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Research Advocacy Examples

Lung Cancer Presentations
by STARS Participants

Diversifying Clinical Trial Inclusion Criteria Current Challenges & Potential Solutions -- Jill Feldman (2021 WCLC Abstract)

Treatment Patterns in Patients With EGFR Positive Lung Cancer A Real World Patient Report -- Ivy Elkins (2021 WCLC Abstract)

Example Research Advocate Activities

Patient research advocates PRAs) engage in a wide variety of activities.  All of them require effective communication skills, ability to represent the larger community of lung cancer patients (not just one's own experiences), knowledge of the research process and clinical trials, and an understanding of the medical science of lung cancer screening, diagnosis, treatment, and patient care. Below are some examples of various PRA activities and the tasks and skills they use.

Grant Reviewer

People who fund grants (funders) seek PRAs to critique grant applications from a patient perspective and help determine which applications to fund. 

Tasks and Skills:  PRAs offer perspective in group meetings with researchers and scientists; assess ways proposed projects will impact survival and quality of life for people who have cancer.

Pharmaceutical Advisory Board

Pharmaceutical companies often form patient advisory boards to provide feedback on clinical trial design or experience with a particular drug or class of drugs.

Tasks and Skills:  PRAs provide feedback on clinical trial protocol and eligibility criteria to remove enrollment barriers; describe patient experiences with relevant drug class; offer solutions to company’s concerns.

Ethics Review Board Member

Most research institutions have an ethics review board, but some use commercial ethics boards to review their research. Ethics review boards aim to have at least one community member, a role for which advocates can apply.

Tasks and Skills:  PRAs review clinical trial designs with an eye to patient safety and ethical treatment; become familiar with laws and regulations on research. Usually requires training specified by the ethics board. (In the USA, ethics boards are called IRBs, short for Institutional or Independent Review Boards.)

Medical Society Committee

Advocates who are society members may apply to join a committee, or sometimes are requested to join.

 

Tasks and Skills:  PRAs collaboratively update treatment guidelines with clinicians and researchers; offer written/video perspective on impact of new research; help plan agenda and patient presentations to medical conferences.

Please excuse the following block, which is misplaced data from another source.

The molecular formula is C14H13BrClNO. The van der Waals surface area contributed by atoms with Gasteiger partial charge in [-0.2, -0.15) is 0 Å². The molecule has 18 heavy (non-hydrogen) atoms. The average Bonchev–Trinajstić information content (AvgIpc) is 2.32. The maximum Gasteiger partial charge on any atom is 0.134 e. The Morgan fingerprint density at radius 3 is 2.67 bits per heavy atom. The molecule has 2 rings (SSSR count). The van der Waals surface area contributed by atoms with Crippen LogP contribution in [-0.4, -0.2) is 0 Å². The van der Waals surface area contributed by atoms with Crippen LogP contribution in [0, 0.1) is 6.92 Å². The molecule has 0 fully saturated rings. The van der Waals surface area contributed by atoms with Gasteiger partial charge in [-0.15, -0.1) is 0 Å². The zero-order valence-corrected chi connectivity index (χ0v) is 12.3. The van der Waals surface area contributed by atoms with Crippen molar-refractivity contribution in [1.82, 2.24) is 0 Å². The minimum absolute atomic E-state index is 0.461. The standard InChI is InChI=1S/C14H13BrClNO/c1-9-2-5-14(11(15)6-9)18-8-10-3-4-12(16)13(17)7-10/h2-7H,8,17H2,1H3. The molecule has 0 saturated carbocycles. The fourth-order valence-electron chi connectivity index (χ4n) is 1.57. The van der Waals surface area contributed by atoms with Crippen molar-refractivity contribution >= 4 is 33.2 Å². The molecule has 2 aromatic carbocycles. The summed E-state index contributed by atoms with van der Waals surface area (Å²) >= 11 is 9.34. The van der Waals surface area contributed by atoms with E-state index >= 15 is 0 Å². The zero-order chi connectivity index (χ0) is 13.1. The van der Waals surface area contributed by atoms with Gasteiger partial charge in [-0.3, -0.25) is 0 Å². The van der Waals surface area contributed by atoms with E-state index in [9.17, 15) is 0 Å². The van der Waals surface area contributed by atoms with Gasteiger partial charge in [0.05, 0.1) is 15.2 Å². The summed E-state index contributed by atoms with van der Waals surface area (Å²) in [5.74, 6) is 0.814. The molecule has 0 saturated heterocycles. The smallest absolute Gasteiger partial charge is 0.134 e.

Journal Peer Reviewer

Advocates may be invited to be a reviewer by the journal, or may apply to become a reviewer.

 

Tasks and Skills:  PRAs read scientific articles prior to acceptance for publication; provide feedback from the patient perspective on the article's topic, research design and methods, analysis, conclusions, and impact the paper might have for the patient community.

Scientific Article Co-Author

Advocates may be invited to co-author a paper, or may initiate an effort to write a paper with a team.

 

Tasks and Skills:  PRAs communicate verbally and in writing with clinicians and researchers; read and understand journal articles; offer brief examples of relevant patient experiences.

Research Team Patient Advisor

Patient advisors do not conduct research, but they do offer commentary.
 

Tasks and Skills:  PRAs attend presentations on research projects; provide patient perspective to researchers in advisory role; comment on potential impact of projects on patients and family members.

External Advisory Panel (EAP) Member

These include experts in a field who have been invited by a research team to critique a program or funding proposal. 

Tasks and Skills:  PRAs provide peer review by commenting on quality of scientific methods, innovation, potential impact of the research, possible challenges, and how the project might be perceived by funders, regulators, potential study participants, and the patient community.

Patient-Driven Research Team Member

Research team members are active participants in designing and implementing research.

 

Tasks and Skills:  PRAs collaborate with patients and scientists to determine which research question to answer, what data to collect to answer the question, how to structure the project and recruit participants, and how to share results of the study with the community.

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